A Take-Apart and Put Together manipulation box can work on many hand and cognitive skills such
- Visual attention
- Sequencing and completion concepts such as attaching or removing ALL materials on each side, followed by turning the box to complete all 4 sides
- Specific manipulations such as screwing caps or, ripping Velcro off backings
- stabilizing with the "helper hand" and bilateral hand skills in general.
Using a large box means that the user is looking straight ahead rather than down at a desk or table. This is a better set-up in terms of promoting an erect posture and strengthening shoulders while reaching. In addition, using a large box creates a "vertical surface" which decreases visual distractions since the materials are directly in front of the individual's face.
The box shown above has a different type of manipulative on each side. However, I'm sure that there are many other options using either recyclable materials or purchased objects such as magnetic letters that attach to a metal cookie sheet secured to one side of the box.
Experiment to determine what size sticky-back Velcro strips to use. Cover the sticky-back side with decorative contact paper or duct tape.
Longer strips require a bit more dexterity to attach. It would be easiest if the strips were all angled in the same direction (i.e. vertically or horizontally) as the red railroad tracks are below.... In addition, using strips positioned diagonally is great way to teach the concepts required to form letters such as X, Y or W.
The screw caps shown in the above photos were left over from milk and juice cartons. These caps come in a variety of sizes and bright colors. Cut holes in the box that are large enough to wedge the threaded pieces. Secure with duct tape from inside the box.
The photo below shows an activity that I made that can be raised or angled according to the individuals needs. For example, use more caps if the individual has a longer attention span. Some individuals may find it easier to attach and remove items on a board covered with only one type of item- in this case screw caps.
Teaching individuals to remove or attach the bottle caps working left to right and top to bottom is optional... This may reinforce working left to right and top to bottom- in the same direction we read and form letters (in Western countries). Please click here for more details on activities using screw caps details....
The colorful caps shown in the feature photo and up above, are are often used on milk, cider and other jugs. Cut around the pouring spout and then wedge through the cardboard in the same manner that the screw caps were.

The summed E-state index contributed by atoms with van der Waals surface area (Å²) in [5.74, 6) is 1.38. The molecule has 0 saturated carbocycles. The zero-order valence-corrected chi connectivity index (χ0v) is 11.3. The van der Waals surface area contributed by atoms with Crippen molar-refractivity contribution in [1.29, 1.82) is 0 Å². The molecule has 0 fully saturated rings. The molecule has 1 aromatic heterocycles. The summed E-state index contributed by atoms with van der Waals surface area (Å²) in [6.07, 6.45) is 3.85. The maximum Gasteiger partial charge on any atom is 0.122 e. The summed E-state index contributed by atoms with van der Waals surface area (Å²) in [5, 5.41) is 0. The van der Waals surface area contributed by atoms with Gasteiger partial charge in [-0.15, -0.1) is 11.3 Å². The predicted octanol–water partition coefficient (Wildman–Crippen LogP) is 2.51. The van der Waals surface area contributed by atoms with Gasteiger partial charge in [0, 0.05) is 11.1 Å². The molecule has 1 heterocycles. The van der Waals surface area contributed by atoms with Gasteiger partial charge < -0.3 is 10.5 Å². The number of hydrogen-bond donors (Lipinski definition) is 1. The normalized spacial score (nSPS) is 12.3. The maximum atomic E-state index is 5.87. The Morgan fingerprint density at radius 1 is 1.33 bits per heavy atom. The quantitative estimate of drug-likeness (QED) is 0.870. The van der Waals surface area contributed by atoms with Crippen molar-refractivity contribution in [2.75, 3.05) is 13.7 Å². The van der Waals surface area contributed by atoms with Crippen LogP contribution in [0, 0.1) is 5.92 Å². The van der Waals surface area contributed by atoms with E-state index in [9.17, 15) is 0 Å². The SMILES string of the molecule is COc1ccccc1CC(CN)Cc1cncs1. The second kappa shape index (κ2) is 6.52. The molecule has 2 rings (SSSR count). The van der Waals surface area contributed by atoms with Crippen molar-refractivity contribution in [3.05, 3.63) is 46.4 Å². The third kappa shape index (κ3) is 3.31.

Magnets Inside Bottle Caps
I found round magnets that were a perfect fit to push securely inside the caps. Simply attach a large cookie sheet to one side of the box so that the client may attach or remove these. Of course, any magnets would work, including magnetic jig-saw puzzle pieces and pictures with magnetic tape attached.
Separating a stack of magnets or in this case magnets inside caps- is a fun bilateral, sensory activity. The board shown above was created by folding a cardboard box into a triangular shape and attaching a cookie sheet.
A few More Possible Manipulatives
- Attach cord to the box to string or remove beads or similar objects. The clients in the following photo are using laminated pictures of money that have holes punched out for stringing.
- Attach foam to a cookie sheet on one side of the box. Magnetic pegs may be inserted or removed.
- Attach a section of a shoe holder so that object can be inserted or removed from the pockets.
- Attach straps such as that used for a dog leash or horse reins to one side of the box. Individuals may attach or remove clothes pins.
A Few Additional Thoughts
At my very first job working with adults with developmental disabilities, before ever having heard of the profession called occupational therapy, I watched individuals putting pegs in and out of peg boards..... repeatedly.... for hours! I teach staff that there should be many different activities offered and after one is completed, remove it and have someone else put the pieces back together. I want clients to feel like there is a beginning and an end to every task and when it is completed, they should feel a sense of accomplishment. It is also confusing if one does not remember whether they are doing take apart or put together activities at any given moment. So, offer one of those options.
Removing the caps, Velcro strips, magnets etc. and inserting into the box is a much less demanding task than attaching. Offer take-apart to people who are at a more basic skill level. Higher level clients should be attaching the pieces rather than taking them apart. Some individuals find simple repetitive tasks calming and may WANT to do them repeatedly... Therefore, therapists and teachers need to individualize these activities....